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NATIONAL INDUSTRIAL RECOVERY ACT: One of the first acts passed under New Deal program the Roosevelt administration in 1933, it specifically allowed workers to organized into unions and to engage in collective bargaining without interference from firms. This act, going by the acronym NIRA, was declared unconstitutional in 1935, but while in force gave a big boost to labor unions and membership. The National Labor Relations Act was created in 1935 to replace the NIRA.

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CATO INSTITUTE: A public policy research foundation that contributes to the public policy debate inspired by the principles of limited government, individual liberty, free markets, and peace. The Institute is named for Cato's Letters, which are 144 libertarian essays written by John Trenchard and Thomas Gordon and first published from 1720 to 1723, condemning tyranny and advancing principles of liberty. These two Englishmen were inspired by Cato the Younger (95-46 B.C.) a Roman statesman who had of the reputation for honesty and incorruptibility in ancient times. The Cato Institute is a non-profit organization founded in 1977 by Edward H. Crane and is headquartered in Washington, D.C.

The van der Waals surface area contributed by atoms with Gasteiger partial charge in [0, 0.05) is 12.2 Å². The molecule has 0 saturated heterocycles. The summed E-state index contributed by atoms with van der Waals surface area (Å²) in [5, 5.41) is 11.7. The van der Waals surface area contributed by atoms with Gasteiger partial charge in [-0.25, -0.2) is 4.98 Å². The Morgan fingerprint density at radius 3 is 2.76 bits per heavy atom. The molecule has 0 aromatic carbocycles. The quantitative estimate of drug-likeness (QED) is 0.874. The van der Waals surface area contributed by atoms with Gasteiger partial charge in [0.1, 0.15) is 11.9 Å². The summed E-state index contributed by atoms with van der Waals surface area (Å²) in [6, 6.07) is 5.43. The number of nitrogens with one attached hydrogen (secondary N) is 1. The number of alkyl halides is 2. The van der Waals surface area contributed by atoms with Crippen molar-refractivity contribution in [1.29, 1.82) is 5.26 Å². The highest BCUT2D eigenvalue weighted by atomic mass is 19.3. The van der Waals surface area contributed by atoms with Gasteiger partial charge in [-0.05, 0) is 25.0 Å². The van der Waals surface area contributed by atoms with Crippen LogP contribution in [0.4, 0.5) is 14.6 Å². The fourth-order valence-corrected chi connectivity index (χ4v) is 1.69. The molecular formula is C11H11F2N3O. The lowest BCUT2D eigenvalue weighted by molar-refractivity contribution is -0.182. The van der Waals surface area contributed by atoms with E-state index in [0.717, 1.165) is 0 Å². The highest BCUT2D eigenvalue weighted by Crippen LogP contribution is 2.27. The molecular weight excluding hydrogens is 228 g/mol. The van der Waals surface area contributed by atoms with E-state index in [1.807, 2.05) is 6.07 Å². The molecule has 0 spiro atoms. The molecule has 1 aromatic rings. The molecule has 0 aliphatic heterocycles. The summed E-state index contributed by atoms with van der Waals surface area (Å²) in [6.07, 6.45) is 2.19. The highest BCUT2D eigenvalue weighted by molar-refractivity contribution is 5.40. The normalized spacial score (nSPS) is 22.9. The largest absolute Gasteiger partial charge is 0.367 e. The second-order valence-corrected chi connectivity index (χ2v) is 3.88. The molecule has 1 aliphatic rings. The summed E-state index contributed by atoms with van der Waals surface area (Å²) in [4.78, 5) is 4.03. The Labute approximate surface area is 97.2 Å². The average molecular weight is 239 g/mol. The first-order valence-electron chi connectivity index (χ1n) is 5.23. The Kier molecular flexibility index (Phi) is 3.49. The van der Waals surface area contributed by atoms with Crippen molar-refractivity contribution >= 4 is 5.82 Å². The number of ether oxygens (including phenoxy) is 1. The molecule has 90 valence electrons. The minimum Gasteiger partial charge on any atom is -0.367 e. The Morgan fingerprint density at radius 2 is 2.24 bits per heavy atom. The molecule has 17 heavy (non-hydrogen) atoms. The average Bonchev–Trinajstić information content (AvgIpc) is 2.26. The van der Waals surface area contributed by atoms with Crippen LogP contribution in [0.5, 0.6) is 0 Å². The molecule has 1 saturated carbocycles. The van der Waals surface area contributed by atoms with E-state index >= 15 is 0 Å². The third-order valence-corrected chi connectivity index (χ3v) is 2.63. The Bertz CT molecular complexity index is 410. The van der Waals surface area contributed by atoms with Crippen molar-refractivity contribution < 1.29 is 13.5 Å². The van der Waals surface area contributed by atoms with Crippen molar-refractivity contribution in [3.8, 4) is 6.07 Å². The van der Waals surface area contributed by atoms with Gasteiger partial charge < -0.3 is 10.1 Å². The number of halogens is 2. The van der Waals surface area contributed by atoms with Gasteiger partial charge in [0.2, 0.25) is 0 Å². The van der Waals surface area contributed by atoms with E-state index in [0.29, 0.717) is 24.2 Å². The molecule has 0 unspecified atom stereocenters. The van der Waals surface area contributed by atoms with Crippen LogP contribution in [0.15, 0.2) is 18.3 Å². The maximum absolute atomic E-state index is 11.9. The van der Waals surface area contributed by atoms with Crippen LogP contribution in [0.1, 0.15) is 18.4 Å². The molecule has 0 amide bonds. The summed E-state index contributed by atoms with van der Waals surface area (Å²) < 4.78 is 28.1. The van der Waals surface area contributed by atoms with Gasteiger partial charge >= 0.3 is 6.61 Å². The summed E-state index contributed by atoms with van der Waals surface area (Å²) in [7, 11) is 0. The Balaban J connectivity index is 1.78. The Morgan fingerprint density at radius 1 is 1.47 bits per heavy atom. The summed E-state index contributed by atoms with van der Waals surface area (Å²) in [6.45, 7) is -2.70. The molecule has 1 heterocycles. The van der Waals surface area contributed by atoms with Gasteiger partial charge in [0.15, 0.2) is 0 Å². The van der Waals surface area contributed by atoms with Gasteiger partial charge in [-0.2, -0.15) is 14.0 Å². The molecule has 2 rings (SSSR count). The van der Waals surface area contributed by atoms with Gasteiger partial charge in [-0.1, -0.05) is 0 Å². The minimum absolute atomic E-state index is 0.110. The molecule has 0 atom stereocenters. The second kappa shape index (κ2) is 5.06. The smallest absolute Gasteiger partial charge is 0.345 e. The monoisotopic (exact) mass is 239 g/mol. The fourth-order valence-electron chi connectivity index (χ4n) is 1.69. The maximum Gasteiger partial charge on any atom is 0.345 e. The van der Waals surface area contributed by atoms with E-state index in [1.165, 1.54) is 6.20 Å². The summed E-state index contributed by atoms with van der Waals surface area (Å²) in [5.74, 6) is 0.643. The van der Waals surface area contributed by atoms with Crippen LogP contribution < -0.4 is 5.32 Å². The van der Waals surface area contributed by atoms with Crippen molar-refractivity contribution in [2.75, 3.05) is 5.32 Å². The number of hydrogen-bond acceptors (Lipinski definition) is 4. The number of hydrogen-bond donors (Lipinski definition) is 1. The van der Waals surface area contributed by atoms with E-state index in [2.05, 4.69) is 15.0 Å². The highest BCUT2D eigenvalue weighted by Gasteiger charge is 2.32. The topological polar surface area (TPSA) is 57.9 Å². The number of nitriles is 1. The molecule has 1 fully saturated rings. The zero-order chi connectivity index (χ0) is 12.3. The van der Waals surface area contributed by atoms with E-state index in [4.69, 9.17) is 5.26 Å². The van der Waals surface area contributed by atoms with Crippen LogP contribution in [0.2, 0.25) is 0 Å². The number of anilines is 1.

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ALLOCATION EFFECT

A change in the allocation of resources caused by placing taxes on economic activity. By creating disincentives to produce, consume, or exchange, taxes generally alter resource allocations. The allocation effect is typically used when governments seek to discourage the production, consumption, or exchange of particular goods or activities that are deemed undesirable (such as tobacco use or pollution). This is one of two effects of taxation. The other (primary) is the revenue effect, which is the generation of revenue used to finance government operations.

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Today, you are likely to spend a great deal of time at a flea market trying to buy either a 200-foot blue garden hose or a video camera with stop action features. Be on the lookout for telephone calls from long-lost relatives.
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The word "fiscal" is derived from a Latin word meaning "moneybag."
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